In 1920, Standard Oil Company announced plans to purchase the historic Joseph Manigault House at 350 Meeting Street and demolish it to make way for a gas station. Determined to prevent this from happening, Susan Pringle Forst and Nell McCool Pringle founded The Society for the Preservation of Old Dwellings, today called the Preservation Society of Charleston.

The newly formed society purchased the Joseph Manigault House, restored it, and eventually sold it to The Charleston Museum. Since that time, the Preservation Society has worked to preserve the history and architecture throughout Charleston.

Window planter boxes are as common in Charleston as she-crab soup and balmy humidity. Locals consider it a badge of honor to have the best display.

The Beginning of Rainbow Row

Early houses on East Bay Street were destroyed during the Great Fire of 1740. When the embers faded and the smoke cleared, new homes were built along the street that once stood opposite the shipping wharves on the Cooper River. The first floor of the buildings held offices supporting the merchants, while the upper floors served as residences.

After the Civil War, the area where Rainbow Row stands today became one of the worst slums in the city. Buildings were often abandoned by their owners and left to squatters. The city of Charleston eventually announced plans to demolish the entire street.

Susan Pringle Frost quickly took out another sizable loan from a friend and purchased six of the homes along the street. However, she had no funds left for restoring the houses this time. Instead, she simply held on to them to prevent their demolition.

READ MORE: Book Review: 100 Things to Do in Charleston Before You Die by Lynn and Cele Seldon

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Dorothy Porcher Legge

In 1895, Dorothy Haskell Porcher was born in Osceola, Florida. In 1920, she moved to Charleston to marry Judge Lionel Legge. Shortly after her arrival, she heard about the work conducted by the Preservation Society of Charleston.

In 1931, Legge purchased the Othniel Beale House at 97-101 East Bay Street from Susan Pringle Frost. The two homes were initially built as separate residences by Othniel Beale shortly after the Fire of 1740. During the restoration, Legge separated the house into the two original residences and kept 99-101 East Bay Street for herself.

Every house along Rainbow Row is painted a unique pastel color.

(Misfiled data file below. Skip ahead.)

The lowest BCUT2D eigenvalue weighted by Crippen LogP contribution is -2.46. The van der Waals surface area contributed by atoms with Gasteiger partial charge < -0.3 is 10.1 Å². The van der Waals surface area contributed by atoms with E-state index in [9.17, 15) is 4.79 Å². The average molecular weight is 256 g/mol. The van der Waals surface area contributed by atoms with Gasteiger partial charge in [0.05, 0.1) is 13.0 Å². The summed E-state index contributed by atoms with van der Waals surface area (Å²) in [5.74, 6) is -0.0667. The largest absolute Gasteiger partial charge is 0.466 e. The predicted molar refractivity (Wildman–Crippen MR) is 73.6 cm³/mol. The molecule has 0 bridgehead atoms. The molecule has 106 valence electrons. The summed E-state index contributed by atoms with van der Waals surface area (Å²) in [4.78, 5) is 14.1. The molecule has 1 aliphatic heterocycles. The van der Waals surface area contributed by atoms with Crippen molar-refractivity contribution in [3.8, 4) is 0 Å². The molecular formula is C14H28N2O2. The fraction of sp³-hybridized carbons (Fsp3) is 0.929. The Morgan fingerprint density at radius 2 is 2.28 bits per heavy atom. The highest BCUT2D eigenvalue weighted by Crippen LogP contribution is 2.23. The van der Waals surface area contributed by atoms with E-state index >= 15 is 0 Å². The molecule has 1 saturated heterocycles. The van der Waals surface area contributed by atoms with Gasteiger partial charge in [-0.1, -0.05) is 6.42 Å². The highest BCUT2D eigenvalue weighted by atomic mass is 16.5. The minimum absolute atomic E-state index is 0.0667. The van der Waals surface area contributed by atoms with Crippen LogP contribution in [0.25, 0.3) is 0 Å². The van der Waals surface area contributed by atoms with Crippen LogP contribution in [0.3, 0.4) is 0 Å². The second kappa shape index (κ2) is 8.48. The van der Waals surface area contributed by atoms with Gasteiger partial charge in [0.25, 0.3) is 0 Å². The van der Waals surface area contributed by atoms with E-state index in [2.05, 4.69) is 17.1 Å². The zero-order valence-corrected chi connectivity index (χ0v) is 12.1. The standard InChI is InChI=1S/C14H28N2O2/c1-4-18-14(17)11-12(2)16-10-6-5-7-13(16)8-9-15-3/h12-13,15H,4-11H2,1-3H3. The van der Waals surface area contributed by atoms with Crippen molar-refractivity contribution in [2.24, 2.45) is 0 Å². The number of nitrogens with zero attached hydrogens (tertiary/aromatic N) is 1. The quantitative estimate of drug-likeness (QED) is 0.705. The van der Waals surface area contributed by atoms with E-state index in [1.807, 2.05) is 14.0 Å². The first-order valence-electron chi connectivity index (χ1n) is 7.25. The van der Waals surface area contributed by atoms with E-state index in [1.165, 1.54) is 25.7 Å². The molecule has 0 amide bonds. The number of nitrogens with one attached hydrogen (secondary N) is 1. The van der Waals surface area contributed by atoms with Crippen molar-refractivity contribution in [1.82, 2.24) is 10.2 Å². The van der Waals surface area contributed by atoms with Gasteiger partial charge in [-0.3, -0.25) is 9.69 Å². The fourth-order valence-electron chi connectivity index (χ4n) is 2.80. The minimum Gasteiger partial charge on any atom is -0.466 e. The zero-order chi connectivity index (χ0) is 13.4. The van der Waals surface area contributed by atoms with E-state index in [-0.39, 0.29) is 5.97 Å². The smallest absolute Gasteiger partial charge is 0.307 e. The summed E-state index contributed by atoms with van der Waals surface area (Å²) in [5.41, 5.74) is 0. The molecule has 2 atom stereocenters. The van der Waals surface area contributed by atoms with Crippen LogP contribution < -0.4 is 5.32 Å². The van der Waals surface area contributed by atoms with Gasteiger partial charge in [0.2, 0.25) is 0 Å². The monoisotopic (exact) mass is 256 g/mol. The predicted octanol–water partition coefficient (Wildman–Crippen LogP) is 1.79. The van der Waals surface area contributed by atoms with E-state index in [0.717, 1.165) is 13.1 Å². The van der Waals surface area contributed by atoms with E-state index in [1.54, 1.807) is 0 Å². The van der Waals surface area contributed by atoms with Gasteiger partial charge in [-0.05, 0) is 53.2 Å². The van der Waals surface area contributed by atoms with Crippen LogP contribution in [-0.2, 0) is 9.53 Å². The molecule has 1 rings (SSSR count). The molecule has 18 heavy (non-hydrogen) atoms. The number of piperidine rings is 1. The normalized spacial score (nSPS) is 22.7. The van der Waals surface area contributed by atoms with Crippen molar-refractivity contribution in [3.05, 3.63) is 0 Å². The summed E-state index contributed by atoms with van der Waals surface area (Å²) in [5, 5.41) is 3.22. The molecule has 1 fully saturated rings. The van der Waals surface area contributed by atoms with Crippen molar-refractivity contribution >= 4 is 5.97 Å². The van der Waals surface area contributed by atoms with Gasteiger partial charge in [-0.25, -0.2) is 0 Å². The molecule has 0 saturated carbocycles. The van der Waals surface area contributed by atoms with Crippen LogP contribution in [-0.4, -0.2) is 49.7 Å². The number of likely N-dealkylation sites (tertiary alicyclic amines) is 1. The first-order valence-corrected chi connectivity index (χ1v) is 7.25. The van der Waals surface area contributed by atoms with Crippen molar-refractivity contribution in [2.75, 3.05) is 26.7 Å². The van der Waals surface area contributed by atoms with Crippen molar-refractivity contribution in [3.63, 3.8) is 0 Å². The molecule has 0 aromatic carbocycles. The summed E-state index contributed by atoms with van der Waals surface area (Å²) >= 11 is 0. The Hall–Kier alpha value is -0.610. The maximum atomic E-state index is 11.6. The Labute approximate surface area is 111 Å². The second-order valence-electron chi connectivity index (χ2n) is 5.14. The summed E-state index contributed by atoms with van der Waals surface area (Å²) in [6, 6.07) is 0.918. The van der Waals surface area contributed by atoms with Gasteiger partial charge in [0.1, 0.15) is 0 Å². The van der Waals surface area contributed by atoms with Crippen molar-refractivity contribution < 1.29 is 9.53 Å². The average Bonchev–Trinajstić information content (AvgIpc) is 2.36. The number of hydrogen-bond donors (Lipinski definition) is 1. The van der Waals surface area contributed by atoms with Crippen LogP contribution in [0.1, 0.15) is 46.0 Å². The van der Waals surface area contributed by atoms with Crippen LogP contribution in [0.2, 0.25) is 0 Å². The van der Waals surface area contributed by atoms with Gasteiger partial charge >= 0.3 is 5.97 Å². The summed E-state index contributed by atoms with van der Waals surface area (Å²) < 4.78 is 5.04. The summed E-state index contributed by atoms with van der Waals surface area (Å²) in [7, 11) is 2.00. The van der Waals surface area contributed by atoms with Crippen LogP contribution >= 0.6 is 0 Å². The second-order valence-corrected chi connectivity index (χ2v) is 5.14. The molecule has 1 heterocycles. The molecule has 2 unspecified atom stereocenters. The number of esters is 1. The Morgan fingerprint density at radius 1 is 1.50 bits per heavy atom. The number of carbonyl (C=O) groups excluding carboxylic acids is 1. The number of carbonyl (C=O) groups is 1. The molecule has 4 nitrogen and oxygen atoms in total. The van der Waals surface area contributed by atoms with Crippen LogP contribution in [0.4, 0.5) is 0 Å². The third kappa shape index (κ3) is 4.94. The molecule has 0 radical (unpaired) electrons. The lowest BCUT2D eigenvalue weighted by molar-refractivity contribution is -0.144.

The Colonial Caribbean Paint Scheme

During the restoration, Legge made a choice that would have a profound impact on Rainbow Row. When considering an exterior color for the Othniel Beal House, she chose to go with a Colonial Caribbean color scheme. She painted her house at 99-101 East Bay Street a pastel pink, and the house next door a pastel blue.

The style quickly caught on. As the other homes along East Bay Street were purchased and restored, the color scheme was coopted. Soon, a street of pastel pinks, blues, and yellows lines East Bay Street. Rainbow Row, built for merchants, ravaged by the Civil War, fallen into slums, was reborn as one of the most popular destinations in Charleston.

READ MORE: First Timer’s Guide to Charleston, SC

Best Time to Visit Rainbow Row

There isn’t a bad time to visit Rainbow Row, but there are better times than some.

Traffic along East Bay Street gets busy later in the day. It’s the main thoroughfare for people heading to The Battery and White Point Garden. Foot traffic also increases throughout the day as visitors from the French Quarter starts to wander that direction.

READ MORE: Take a Walk on Wonders Way Across the Ravenel Bridge in Charleston, SC

The best time to visit Rainbow Row is early in the morning, about an hour after sunrise. The first rays of light each day are blocked by the buildings between Rainbow Row and the Cooper River, but about an hour later, the first sunlight of the day bathes the pastel colors. This can be a wonderful time of day to visit Rainbow Row before heading off into Charleston for the other thousand things you simply must see.